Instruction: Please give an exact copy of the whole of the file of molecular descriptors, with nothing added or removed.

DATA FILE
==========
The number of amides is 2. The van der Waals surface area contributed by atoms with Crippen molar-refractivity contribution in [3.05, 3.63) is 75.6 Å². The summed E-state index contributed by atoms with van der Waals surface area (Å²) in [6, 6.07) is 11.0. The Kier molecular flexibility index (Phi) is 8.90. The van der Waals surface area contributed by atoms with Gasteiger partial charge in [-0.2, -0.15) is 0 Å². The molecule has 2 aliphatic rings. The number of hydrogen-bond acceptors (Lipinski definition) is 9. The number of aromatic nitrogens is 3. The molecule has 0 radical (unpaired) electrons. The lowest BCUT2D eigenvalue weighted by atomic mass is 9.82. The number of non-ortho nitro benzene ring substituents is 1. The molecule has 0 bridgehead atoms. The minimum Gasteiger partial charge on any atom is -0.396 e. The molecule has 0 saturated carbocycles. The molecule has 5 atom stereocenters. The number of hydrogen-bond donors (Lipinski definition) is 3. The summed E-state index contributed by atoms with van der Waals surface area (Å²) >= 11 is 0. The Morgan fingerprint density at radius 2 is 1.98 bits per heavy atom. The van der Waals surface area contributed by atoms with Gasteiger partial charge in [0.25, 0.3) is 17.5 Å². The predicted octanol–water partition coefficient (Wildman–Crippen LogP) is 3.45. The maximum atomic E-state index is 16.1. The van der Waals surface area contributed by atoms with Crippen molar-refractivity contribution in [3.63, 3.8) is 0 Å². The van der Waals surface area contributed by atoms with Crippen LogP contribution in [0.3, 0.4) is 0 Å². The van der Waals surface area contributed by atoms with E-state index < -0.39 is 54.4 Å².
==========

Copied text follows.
The number of amides is 2. The van der Waals surface area contributed by atoms with Crippen molar-refractivity contribution in [3.05, 3.63) is 75.6 Å². The summed E-state index contributed by atoms with van der Waals surface area (Å²) in [6, 6.07) is 11.0. The Kier molecular flexibility index (Phi) is 8.90. The van der Waals surface area contributed by atoms with Gasteiger partial charge in [-0.2, -0.15) is 0 Å². The molecule has 2 aliphatic rings. The number of hydrogen-bond acceptors (Lipinski definition) is 9. The number of aromatic nitrogens is 3. The molecule has 0 radical (unpaired) electrons. The lowest BCUT2D eigenvalue weighted by atomic mass is 9.82. The number of non-ortho nitro benzene ring substituents is 1. The molecule has 0 bridgehead atoms. The minimum Gasteiger partial charge on any atom is -0.396 e. The molecule has 0 saturated carbocycles. The molecule has 5 atom stereocenters. The number of hydrogen-bond donors (Lipinski definition) is 3. The summed E-state index contributed by atoms with van der Waals surface area (Å²) >= 11 is 0. The Morgan fingerprint density at radius 2 is 1.98 bits per heavy atom. The van der Waals surface area contributed by atoms with Gasteiger partial charge in [0.25, 0.3) is 17.5 Å². The predicted octanol–water partition coefficient (Wildman–Crippen LogP) is 3.45. The maximum atomic E-state index is 16.1. The van der Waals surface area contributed by atoms with Crippen molar-refractivity contribution in [3.63, 3.8) is 0 Å². The van der Waals surface area contributed by atoms with Crippen LogP contribution in [0.3, 0.4) is 0 Å². The van der Waals surface area contributed by atoms with E-state index < -0.39 is 54.4 Å².